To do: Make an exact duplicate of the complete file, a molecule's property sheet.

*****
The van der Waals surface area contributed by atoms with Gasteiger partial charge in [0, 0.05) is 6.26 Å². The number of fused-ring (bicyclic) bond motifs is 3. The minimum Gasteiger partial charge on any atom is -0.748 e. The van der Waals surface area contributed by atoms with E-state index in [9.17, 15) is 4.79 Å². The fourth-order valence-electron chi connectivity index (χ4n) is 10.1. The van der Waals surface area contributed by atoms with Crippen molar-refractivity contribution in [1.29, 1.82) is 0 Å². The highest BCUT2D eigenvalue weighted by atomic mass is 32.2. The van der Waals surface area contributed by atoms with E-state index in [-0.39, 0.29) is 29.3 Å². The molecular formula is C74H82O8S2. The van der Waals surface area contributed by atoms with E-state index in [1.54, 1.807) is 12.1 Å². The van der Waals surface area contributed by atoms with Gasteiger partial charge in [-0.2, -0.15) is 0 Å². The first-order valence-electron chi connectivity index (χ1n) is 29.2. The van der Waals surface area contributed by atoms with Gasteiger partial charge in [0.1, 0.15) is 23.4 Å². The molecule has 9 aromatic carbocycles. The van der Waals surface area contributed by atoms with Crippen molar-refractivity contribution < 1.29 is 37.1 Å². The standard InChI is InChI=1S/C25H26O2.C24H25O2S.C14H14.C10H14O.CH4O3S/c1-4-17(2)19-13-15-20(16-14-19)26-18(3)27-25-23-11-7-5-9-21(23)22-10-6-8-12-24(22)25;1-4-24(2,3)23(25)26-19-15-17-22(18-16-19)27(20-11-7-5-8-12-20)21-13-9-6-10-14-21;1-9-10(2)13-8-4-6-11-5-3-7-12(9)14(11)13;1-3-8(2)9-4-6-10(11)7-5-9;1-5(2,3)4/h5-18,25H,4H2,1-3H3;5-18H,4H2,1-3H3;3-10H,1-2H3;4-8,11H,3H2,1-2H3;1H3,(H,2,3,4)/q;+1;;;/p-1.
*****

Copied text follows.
The van der Waals surface area contributed by atoms with Gasteiger partial charge in [0, 0.05) is 6.26 Å². The number of fused-ring (bicyclic) bond motifs is 3. The minimum Gasteiger partial charge on any atom is -0.748 e. The van der Waals surface area contributed by atoms with E-state index in [9.17, 15) is 4.79 Å². The fourth-order valence-electron chi connectivity index (χ4n) is 10.1. The van der Waals surface area contributed by atoms with Crippen molar-refractivity contribution in [1.29, 1.82) is 0 Å². The highest BCUT2D eigenvalue weighted by atomic mass is 32.2. The van der Waals surface area contributed by atoms with E-state index in [-0.39, 0.29) is 29.3 Å². The molecular formula is C74H82O8S2. The van der Waals surface area contributed by atoms with E-state index in [1.54, 1.807) is 12.1 Å². The van der Waals surface area contributed by atoms with Gasteiger partial charge in [-0.2, -0.15) is 0 Å². The first-order valence-electron chi connectivity index (χ1n) is 29.2. The van der Waals surface area contributed by atoms with Gasteiger partial charge in [0.1, 0.15) is 23.4 Å². The molecule has 9 aromatic carbocycles. The van der Waals surface area contributed by atoms with Crippen molar-refractivity contribution < 1.29 is 37.1 Å². The standard InChI is InChI=1S/C25H26O2.C24H25O2S.C14H14.C10H14O.CH4O3S/c1-4-17(2)19-13-15-20(16-14-19)26-18(3)27-25-23-11-7-5-9-21(23)22-10-6-8-12-24(22)25;1-4-24(2,3)23(25)26-19-15-17-22(18-16-19)27(20-11-7-5-8-12-20)21-13-9-6-10-14-21;1-9-10(2)13-8-4-6-11-5-3-7-12(9)14(11)13;1-3-8(2)9-4-6-10(11)7-5-9;1-5(2,3)4/h5-18,25H,4H2,1-3H3;5-18H,4H2,1-3H3;3-10H,1-2H3;4-8,11H,3H2,1-2H3;1H3,(H,2,3,4)/q;+1;;;/p-1.